I think two things as I read your note: first, you're absolutely right... game music is changing. As games become more interactive, some of the melodic aspects are being lost and instead, there are long games with awesome audio, but you don't come away from the gaming experience singing or humming it. Think Zelda/Final Fantasy vs Red Dead Redemption. Granted, those are also different genres and those have huge differences, but the more I read about game audio, the more I keep coming across the idea that people don't want it to be noticeable, just effective. I think great game music can be both memorable (ie, have melodic/rhythmic/harmonic hooks) and effective. For instance, I came away singing Skyward Sword and loving the music, but not feeling frustrated and burned out by it (well, except for the fact that they went too Final Fantasy with the harp. How could they ditch the ocarina?!). In classical music, composers like Mozart, Puccini, and Rachmaninov, who excel at composing melodies are the rarity. I think that might also be the case in game audio where Kondo and Uematsu and whoever else one might like are few and far between. I'm looking forward to getting to some more Mario games in My Gaming Audio History to see how that music progresses. I've played many of them.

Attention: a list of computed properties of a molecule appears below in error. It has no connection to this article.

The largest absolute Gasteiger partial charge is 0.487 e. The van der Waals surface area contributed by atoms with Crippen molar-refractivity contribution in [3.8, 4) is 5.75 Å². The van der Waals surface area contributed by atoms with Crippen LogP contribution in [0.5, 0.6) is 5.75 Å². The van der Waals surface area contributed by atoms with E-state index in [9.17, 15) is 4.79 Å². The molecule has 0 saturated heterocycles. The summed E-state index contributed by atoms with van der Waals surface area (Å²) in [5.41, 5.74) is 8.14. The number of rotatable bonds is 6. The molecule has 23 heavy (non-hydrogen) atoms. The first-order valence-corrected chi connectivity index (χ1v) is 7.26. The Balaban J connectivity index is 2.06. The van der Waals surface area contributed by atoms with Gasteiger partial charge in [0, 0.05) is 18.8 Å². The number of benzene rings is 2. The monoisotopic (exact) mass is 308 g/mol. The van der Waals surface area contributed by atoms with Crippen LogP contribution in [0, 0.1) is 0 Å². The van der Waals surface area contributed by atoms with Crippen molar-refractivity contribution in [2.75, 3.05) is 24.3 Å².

The second thing I'm thinking is that when I listen to these mash ups that I wished I knew the original raps. That would definitely inform my understanding of them more. Perhaps the raps are changed around as well as the music, although my reaction is to the music being changed because I know the game music and not the rap. I hadn't even considered the raps being changed for the sake of the mash up. The thought kind of made my world Dali-esque for a moment....